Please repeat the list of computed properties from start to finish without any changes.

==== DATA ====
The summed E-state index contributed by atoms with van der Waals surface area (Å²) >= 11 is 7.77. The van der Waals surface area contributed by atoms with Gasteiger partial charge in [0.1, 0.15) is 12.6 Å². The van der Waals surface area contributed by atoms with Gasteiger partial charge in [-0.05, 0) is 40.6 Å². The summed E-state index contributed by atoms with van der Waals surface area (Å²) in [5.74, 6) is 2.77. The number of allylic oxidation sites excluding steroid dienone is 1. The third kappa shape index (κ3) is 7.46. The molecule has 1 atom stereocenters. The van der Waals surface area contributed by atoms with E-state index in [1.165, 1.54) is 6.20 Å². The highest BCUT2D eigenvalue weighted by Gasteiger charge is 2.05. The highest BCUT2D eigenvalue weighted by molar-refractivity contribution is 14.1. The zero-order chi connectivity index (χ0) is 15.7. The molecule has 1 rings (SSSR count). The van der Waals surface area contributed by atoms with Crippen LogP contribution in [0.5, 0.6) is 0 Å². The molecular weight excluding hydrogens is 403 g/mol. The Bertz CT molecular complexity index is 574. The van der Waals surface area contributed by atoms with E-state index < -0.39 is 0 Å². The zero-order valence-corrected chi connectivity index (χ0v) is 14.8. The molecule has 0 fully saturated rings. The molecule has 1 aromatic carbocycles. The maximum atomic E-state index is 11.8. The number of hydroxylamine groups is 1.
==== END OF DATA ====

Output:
The summed E-state index contributed by atoms with van der Waals surface area (Å²) >= 11 is 7.77. The van der Waals surface area contributed by atoms with Gasteiger partial charge in [0.1, 0.15) is 12.6 Å². The van der Waals surface area contributed by atoms with Gasteiger partial charge in [-0.05, 0) is 40.6 Å². The summed E-state index contributed by atoms with van der Waals surface area (Å²) in [5.74, 6) is 2.77. The number of allylic oxidation sites excluding steroid dienone is 1. The third kappa shape index (κ3) is 7.46. The molecule has 1 atom stereocenters. The van der Waals surface area contributed by atoms with E-state index in [1.165, 1.54) is 6.20 Å². The highest BCUT2D eigenvalue weighted by Gasteiger charge is 2.05. The highest BCUT2D eigenvalue weighted by molar-refractivity contribution is 14.1. The zero-order chi connectivity index (χ0) is 15.7. The molecule has 1 rings (SSSR count). The van der Waals surface area contributed by atoms with Crippen LogP contribution in [0.5, 0.6) is 0 Å². The molecular weight excluding hydrogens is 403 g/mol. The Bertz CT molecular complexity index is 574. The van der Waals surface area contributed by atoms with E-state index < -0.39 is 0 Å². The zero-order valence-corrected chi connectivity index (χ0v) is 14.8. The molecule has 0 fully saturated rings. The molecule has 1 aromatic carbocycles. The maximum atomic E-state index is 11.8. The number of hydroxylamine groups is 1.